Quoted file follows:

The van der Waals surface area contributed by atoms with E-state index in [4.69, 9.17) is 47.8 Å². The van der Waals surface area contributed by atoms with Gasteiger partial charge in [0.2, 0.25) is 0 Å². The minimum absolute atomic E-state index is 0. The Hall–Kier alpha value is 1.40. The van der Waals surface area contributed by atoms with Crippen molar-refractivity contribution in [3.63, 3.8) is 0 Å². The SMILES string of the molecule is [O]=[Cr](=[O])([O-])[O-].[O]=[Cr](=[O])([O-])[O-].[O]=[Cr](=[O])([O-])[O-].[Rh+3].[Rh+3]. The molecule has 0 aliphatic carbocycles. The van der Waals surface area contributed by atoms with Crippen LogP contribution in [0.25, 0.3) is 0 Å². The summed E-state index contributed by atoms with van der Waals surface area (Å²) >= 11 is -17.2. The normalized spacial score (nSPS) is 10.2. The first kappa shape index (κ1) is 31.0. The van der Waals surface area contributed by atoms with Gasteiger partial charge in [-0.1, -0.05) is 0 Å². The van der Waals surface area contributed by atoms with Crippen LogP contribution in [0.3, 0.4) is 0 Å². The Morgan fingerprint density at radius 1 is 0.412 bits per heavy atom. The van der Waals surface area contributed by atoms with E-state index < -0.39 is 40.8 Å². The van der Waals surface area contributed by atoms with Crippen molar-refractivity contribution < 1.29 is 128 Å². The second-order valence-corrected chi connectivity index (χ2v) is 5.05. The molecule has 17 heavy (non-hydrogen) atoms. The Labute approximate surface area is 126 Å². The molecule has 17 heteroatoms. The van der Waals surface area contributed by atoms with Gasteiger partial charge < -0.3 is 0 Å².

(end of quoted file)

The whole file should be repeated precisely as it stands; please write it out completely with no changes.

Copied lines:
The van der Waals surface area contributed by atoms with E-state index in [4.69, 9.17) is 47.8 Å². The van der Waals surface area contributed by atoms with Gasteiger partial charge in [0.2, 0.25) is 0 Å². The minimum absolute atomic E-state index is 0. The Hall–Kier alpha value is 1.40. The van der Waals surface area contributed by atoms with Crippen molar-refractivity contribution in [3.63, 3.8) is 0 Å². The SMILES string of the molecule is [O]=[Cr](=[O])([O-])[O-].[O]=[Cr](=[O])([O-])[O-].[O]=[Cr](=[O])([O-])[O-].[Rh+3].[Rh+3]. The molecule has 0 aliphatic carbocycles. The van der Waals surface area contributed by atoms with Crippen LogP contribution in [0.25, 0.3) is 0 Å². The summed E-state index contributed by atoms with van der Waals surface area (Å²) >= 11 is -17.2. The normalized spacial score (nSPS) is 10.2. The first kappa shape index (κ1) is 31.0. The van der Waals surface area contributed by atoms with Gasteiger partial charge in [-0.1, -0.05) is 0 Å². The van der Waals surface area contributed by atoms with Crippen LogP contribution in [0.3, 0.4) is 0 Å². The Morgan fingerprint density at radius 1 is 0.412 bits per heavy atom. The van der Waals surface area contributed by atoms with E-state index < -0.39 is 40.8 Å². The van der Waals surface area contributed by atoms with Crippen molar-refractivity contribution < 1.29 is 128 Å². The second-order valence-corrected chi connectivity index (χ2v) is 5.05. The molecule has 17 heavy (non-hydrogen) atoms. The Labute approximate surface area is 126 Å². The molecule has 17 heteroatoms. The van der Waals surface area contributed by atoms with Gasteiger partial charge < -0.3 is 0 Å².